There are no clear lines between the Taliban's fighting force and its shadow administration. Insurgents double as police chiefs; judges may spend an afternoon hearing cases, then take up arms at dusk.

But the shadow government represents an essential element of the Taliban's strategy. The Taliban emerged in the mid-1990s as an alternative to the lawlessness of the warring mujaheddin factions, and its leaders quickly imposed rigid rules of order in areas under their control.

Having been forced underground or into exile in 2001, the Taliban has returned not just to wage war but also to demonstrate that it is capable of delivering a different model of governance from the one offered by Karzai and his allies. Afghans who live under Taliban control say the group's weaknesses remain the same as during the movement's five-year tenure ruling the country. The Taliban provides virtually no social services, leaving Afghans on their own when it comes to health care, education and development.

Fed up with corruption

Hajji Hakimullah, a 38-year-old shop owner in Laghman's central city, Mehtar Lam, said he celebrated when the Taliban was ousted in 2001 because he believed the movement's extremist ideology was sending the country backward at a time when it should have been modernizing.

But after eight years of Karzai's government, he said he would happily welcome the Taliban's return. Government officials, he said, have demanded hundreds of bribes just to let him operate his modest fabric shop, and he can't take any more corruption.

"If he was honest, I would accept even a Sikh from India as my governor. But if my own father was governor and he was corrupt, I would pray that Allah destroys him," said Hakimullah as he sipped a murky cup of tea, his walls lined with a kaleidoscopic array of silks.

The Karzai-appointed governor of Laghman, Lutfullah Mashal, has developed what some fellow officials and residents here say is a well-earned reputation for corruption.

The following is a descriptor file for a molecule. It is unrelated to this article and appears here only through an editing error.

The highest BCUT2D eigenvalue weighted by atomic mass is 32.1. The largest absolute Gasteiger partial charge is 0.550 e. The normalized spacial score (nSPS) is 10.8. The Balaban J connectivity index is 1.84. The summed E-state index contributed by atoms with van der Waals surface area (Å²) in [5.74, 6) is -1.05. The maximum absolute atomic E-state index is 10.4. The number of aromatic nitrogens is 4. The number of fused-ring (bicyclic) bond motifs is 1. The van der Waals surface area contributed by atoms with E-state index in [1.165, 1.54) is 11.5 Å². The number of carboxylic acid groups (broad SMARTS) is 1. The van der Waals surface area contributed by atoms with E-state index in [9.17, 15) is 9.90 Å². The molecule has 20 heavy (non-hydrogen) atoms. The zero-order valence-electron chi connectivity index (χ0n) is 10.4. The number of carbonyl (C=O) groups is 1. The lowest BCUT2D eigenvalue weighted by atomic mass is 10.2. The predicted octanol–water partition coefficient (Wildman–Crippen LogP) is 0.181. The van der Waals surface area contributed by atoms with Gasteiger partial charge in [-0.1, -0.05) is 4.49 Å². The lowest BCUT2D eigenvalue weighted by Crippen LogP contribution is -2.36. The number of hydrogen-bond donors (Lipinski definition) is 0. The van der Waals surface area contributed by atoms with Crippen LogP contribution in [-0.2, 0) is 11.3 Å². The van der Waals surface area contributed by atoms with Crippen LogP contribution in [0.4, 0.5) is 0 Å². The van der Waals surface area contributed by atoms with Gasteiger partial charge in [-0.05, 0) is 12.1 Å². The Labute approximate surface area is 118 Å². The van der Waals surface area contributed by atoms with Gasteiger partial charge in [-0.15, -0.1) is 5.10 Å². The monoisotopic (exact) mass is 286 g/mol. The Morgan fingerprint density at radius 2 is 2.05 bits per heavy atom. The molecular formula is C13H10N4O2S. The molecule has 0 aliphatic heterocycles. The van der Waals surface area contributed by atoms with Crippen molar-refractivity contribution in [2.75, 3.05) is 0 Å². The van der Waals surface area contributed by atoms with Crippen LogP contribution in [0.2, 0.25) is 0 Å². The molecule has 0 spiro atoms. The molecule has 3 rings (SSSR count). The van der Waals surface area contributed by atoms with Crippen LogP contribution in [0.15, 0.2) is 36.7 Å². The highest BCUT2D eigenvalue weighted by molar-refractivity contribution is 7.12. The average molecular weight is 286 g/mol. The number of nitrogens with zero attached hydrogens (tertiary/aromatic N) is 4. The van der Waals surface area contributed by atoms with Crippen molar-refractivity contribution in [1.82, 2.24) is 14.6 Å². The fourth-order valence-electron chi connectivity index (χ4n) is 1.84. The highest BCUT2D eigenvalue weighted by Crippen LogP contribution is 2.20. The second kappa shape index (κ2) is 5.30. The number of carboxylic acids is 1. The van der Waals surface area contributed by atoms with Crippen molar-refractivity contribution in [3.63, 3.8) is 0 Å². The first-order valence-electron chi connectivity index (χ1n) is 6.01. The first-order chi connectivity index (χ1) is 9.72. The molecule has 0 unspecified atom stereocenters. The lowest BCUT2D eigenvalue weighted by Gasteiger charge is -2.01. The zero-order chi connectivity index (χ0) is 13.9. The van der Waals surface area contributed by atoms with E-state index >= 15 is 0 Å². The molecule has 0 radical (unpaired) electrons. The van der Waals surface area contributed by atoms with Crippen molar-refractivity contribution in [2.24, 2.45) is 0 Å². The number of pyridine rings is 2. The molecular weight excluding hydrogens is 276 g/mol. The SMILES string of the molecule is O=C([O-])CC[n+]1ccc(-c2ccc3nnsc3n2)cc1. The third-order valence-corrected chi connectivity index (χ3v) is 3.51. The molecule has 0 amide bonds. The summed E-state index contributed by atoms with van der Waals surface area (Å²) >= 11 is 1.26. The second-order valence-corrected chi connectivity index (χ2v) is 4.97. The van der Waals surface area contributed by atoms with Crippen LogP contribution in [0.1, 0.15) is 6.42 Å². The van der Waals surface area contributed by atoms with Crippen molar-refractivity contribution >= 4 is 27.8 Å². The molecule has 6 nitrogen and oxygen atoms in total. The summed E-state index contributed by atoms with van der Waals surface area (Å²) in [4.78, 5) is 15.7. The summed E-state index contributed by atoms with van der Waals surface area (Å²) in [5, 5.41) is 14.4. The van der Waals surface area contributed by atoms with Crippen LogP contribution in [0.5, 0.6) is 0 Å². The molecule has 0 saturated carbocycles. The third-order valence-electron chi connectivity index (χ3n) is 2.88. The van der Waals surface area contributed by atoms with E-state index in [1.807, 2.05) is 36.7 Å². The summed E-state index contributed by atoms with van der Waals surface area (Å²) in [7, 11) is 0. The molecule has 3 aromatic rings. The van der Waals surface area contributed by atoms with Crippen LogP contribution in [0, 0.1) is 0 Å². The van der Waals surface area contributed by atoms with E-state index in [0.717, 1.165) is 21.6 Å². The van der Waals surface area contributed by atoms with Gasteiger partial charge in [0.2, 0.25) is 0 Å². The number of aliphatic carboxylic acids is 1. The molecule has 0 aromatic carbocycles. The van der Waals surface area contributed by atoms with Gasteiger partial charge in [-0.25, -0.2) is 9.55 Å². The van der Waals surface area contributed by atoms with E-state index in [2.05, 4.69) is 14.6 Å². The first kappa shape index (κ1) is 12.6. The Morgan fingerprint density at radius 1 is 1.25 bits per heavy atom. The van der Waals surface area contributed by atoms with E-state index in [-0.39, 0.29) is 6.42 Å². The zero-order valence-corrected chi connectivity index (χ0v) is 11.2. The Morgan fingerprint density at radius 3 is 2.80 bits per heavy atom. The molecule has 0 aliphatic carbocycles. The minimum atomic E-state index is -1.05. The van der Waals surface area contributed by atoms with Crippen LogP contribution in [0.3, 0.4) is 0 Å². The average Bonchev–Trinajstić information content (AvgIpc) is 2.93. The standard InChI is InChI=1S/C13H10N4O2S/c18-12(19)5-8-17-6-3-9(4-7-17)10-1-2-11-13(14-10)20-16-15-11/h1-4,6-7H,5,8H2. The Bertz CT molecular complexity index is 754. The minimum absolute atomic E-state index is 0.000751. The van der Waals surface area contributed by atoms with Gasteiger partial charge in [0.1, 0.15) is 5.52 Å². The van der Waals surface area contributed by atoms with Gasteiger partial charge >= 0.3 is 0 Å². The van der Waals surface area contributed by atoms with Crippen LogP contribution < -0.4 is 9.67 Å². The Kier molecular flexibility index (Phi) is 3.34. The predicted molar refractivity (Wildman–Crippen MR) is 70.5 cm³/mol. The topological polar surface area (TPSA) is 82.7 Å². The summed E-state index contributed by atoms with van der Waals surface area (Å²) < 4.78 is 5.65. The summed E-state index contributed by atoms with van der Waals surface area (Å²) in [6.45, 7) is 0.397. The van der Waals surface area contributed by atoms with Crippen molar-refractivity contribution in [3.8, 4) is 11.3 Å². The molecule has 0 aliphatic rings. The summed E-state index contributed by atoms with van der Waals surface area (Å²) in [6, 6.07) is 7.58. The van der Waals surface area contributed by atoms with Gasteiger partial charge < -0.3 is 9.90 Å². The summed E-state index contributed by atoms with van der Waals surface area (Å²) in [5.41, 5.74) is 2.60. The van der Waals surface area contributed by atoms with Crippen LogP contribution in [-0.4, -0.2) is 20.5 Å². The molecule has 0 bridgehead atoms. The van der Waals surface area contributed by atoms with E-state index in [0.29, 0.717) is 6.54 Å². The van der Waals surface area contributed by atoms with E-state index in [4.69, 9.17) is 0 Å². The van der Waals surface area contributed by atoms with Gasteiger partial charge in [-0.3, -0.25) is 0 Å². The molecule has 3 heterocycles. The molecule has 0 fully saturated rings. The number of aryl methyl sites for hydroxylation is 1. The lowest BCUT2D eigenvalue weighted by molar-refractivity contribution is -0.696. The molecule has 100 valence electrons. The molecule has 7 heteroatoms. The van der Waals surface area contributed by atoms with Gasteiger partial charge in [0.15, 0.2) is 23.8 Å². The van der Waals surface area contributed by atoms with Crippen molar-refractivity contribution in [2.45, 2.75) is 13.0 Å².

The governor, they say, has pocketed money from the sale of state lands, earned profits on the local timber trade and stalled international development work until the contractors pay him bribes.

The provincial council chief, Gulzar Sangarwal, played an audio recording for a Washington Post reporter that he said involved a provincial official insisting that a bridge construction project would not move forward until the governor was paid at least $30,000.

The authenticity of the tape could not be independently verified.

Mashal, in an interview, denied taking any bribes and said local contractors had turned against him because he demanded high-quality work.

Fearsome but clean

While Mashal is viewed with contempt by many residents, the shadow governor, Maulvi Shaheed Khail, is regarded as fearsome but clean. A former minister in the Taliban government, he became the shadow governor here last year after being released from government custody. Residents said he spends most of his time in exile in Pakistan but occasionally crosses the border to discuss strategy with his lieutenants.

This year, Taliban forces took full control of several Laghman villages, forcing 1,700 families linked to a pro-government tribe to flee. The families now live in a squalid camp on the edge of Mehtar Lam.

The tribe's leader, Malik Hazratullah, said that back in his home village, "there is no stealing, there is no corruption. The Taliban has implemented Islamic law."

By contrast, he said, provincial officials regularly steal wheat, oil and flour intended for the refugees in the camp and sell it on the black market.

"When I see what this government is doing, it makes me want to join the Taliban," said Hazratullah, a massive, one-eyed man whose beard extends to his chest.

But Hazratullah has already cast his lot with the United States and Karzai, and he said it would be nearly impossible for him to switch back now.

If the Taliban government ever returns to power across Afghanistan, Hazratullah said, he has no doubt what will happen: "They will cut off my head."